As the ongoing trade war between the United States and China continues to heat up, Chinese state media has issued a cautionary message to Washington, using an ominous phrase laden with historical meaning.
“Don’t say we didn’t warn you,” said The People’s Daily in a Wednesday commentary directed at Washington.
“United States, don’t underestimate China’s ability to strike back,” cautioned the headline of the piece.
“We advise the U.S. side not to underestimate the Chinese side’s ability to safeguard its development rights and interests,” said the paper, the mouthpiece of the ruling Communist Party.
“Don’t say we didn’t warn you” is a phrase not used lightly by The People’s Daily. As CNBC noted, the publication has historically only employed the expression ahead of wars and major conflicts, such as China’s border dispute with India in 1962 and the 1979 China-Vietnam War.
'Don't say we didn't warn you' – A phrase from China signals the trade war could get even worse https://t.co/x7jfRx777I
— CNBC (@CNBC) May 29, 2019
Beijing and Washington have been at loggerheads over trade for months, but the battle has escalated in recent weeks.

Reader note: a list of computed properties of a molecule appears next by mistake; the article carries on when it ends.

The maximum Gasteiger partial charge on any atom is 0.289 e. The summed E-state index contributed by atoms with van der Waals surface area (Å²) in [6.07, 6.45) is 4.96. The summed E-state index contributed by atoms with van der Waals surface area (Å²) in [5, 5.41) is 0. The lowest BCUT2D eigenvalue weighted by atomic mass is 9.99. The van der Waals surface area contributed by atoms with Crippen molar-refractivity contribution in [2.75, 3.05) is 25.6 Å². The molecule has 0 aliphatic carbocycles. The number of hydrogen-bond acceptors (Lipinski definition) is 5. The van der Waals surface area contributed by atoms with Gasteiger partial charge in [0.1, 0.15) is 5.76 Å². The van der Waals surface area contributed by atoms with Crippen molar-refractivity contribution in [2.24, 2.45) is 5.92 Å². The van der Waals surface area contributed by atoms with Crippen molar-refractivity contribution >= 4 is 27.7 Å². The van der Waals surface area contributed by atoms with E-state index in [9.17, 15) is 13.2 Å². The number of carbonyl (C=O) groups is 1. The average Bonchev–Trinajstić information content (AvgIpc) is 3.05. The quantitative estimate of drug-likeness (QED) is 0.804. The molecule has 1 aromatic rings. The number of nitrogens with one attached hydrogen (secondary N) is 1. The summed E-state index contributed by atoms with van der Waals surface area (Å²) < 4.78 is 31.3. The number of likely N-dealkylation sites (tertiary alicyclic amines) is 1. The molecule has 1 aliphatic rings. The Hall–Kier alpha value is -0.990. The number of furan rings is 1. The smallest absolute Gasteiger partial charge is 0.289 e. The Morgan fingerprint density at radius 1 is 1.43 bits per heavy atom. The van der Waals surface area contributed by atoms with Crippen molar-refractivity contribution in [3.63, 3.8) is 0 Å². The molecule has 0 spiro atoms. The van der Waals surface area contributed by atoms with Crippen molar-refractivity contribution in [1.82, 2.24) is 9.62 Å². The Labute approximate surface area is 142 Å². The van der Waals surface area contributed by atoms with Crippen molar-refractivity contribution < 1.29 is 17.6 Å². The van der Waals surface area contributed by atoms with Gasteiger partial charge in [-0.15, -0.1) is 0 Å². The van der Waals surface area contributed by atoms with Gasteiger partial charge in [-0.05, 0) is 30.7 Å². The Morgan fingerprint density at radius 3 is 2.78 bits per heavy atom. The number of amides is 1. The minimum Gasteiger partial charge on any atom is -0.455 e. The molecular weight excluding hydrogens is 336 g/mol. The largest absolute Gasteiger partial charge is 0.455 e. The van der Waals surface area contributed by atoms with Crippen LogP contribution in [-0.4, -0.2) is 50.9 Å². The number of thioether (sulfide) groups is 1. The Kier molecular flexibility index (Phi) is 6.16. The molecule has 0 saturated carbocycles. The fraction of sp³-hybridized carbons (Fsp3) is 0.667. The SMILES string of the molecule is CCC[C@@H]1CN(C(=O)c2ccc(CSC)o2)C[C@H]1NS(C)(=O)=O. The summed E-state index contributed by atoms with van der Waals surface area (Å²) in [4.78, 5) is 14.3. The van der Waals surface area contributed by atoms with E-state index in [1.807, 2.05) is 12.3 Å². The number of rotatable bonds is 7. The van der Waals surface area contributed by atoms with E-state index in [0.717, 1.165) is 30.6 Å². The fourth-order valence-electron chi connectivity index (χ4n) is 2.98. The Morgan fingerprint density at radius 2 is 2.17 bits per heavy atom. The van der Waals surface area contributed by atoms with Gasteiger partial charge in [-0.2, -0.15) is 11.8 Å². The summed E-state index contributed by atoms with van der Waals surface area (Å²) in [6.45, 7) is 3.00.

The U.S. raised tariffs on $200 billion of Chinese imports from 10% to 25% after a breakdown in negotiations between the two countries in early May. Beijing retaliated by increasing tariffs on many American imports.
The Trump administration then moved to restrict several Chinese companies, including tech giant Huawei, from acquiring critical components like computer chips and software from the U.S. companies without government approval.
Days later, the U.S. granted Huawei a three-month reprieve from the blacklist. Still, the move prompted observers to say the Trump administration had launched a “tech cold war” against Beijing.
China has suggested it’s ready to escalate this battle by halting all exports of rare earth materials to the U.S.
Some 80% of all rare earth imports by the U.S. between 2014 and 2017 were from China, according to the United States Geological Survey. These materials are vital to the production of many magnets and electronics found in a wide range of products including iPhones, electric vehicles, military jet engines and lasers.
In its commentary this week, The People’s Daily explicitly warned the U.S. that Beijing could use rare earth materials as a “counter weapon” in the trade fight.
“Will rare earths become a counter weapon for China to hit back against the pressure the United States has put on for no reason at all? The answer is no mystery,” the publication said.